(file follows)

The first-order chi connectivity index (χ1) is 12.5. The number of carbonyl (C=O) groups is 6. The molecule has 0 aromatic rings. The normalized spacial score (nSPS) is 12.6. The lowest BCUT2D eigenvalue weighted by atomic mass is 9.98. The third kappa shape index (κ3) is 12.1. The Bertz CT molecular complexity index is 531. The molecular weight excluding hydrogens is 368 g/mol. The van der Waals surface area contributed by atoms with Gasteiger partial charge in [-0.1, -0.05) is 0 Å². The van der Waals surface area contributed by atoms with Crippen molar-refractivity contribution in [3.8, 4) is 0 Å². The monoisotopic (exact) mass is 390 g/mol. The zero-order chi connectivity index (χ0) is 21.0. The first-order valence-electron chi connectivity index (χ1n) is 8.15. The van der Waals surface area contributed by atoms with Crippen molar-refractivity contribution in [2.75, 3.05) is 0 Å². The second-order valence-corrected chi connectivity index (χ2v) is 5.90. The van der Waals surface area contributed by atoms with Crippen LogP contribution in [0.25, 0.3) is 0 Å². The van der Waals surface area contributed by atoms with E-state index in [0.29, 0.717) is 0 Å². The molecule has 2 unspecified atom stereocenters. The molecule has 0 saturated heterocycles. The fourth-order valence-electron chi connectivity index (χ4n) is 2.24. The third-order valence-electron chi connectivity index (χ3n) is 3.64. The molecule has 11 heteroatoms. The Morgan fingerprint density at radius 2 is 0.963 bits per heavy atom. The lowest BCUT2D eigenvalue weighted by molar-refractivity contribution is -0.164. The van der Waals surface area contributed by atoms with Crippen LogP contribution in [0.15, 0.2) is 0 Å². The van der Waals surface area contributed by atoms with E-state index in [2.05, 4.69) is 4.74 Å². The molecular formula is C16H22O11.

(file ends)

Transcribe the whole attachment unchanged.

The first-order chi connectivity index (χ1) is 12.5. The number of carbonyl (C=O) groups is 6. The molecule has 0 aromatic rings. The normalized spacial score (nSPS) is 12.6. The lowest BCUT2D eigenvalue weighted by atomic mass is 9.98. The third kappa shape index (κ3) is 12.1. The Bertz CT molecular complexity index is 531. The molecular weight excluding hydrogens is 368 g/mol. The van der Waals surface area contributed by atoms with Gasteiger partial charge in [-0.1, -0.05) is 0 Å². The van der Waals surface area contributed by atoms with Crippen molar-refractivity contribution in [3.8, 4) is 0 Å². The monoisotopic (exact) mass is 390 g/mol. The zero-order chi connectivity index (χ0) is 21.0. The first-order valence-electron chi connectivity index (χ1n) is 8.15. The van der Waals surface area contributed by atoms with Crippen molar-refractivity contribution in [2.75, 3.05) is 0 Å². The second-order valence-corrected chi connectivity index (χ2v) is 5.90. The van der Waals surface area contributed by atoms with Crippen LogP contribution in [0.25, 0.3) is 0 Å². The van der Waals surface area contributed by atoms with E-state index in [0.29, 0.717) is 0 Å². The molecule has 2 unspecified atom stereocenters. The molecule has 0 saturated heterocycles. The fourth-order valence-electron chi connectivity index (χ4n) is 2.24. The third-order valence-electron chi connectivity index (χ3n) is 3.64. The molecule has 11 heteroatoms. The Morgan fingerprint density at radius 2 is 0.963 bits per heavy atom. The lowest BCUT2D eigenvalue weighted by molar-refractivity contribution is -0.164. The van der Waals surface area contributed by atoms with Crippen LogP contribution in [0.15, 0.2) is 0 Å². The van der Waals surface area contributed by atoms with E-state index in [2.05, 4.69) is 4.74 Å². The molecular formula is C16H22O11.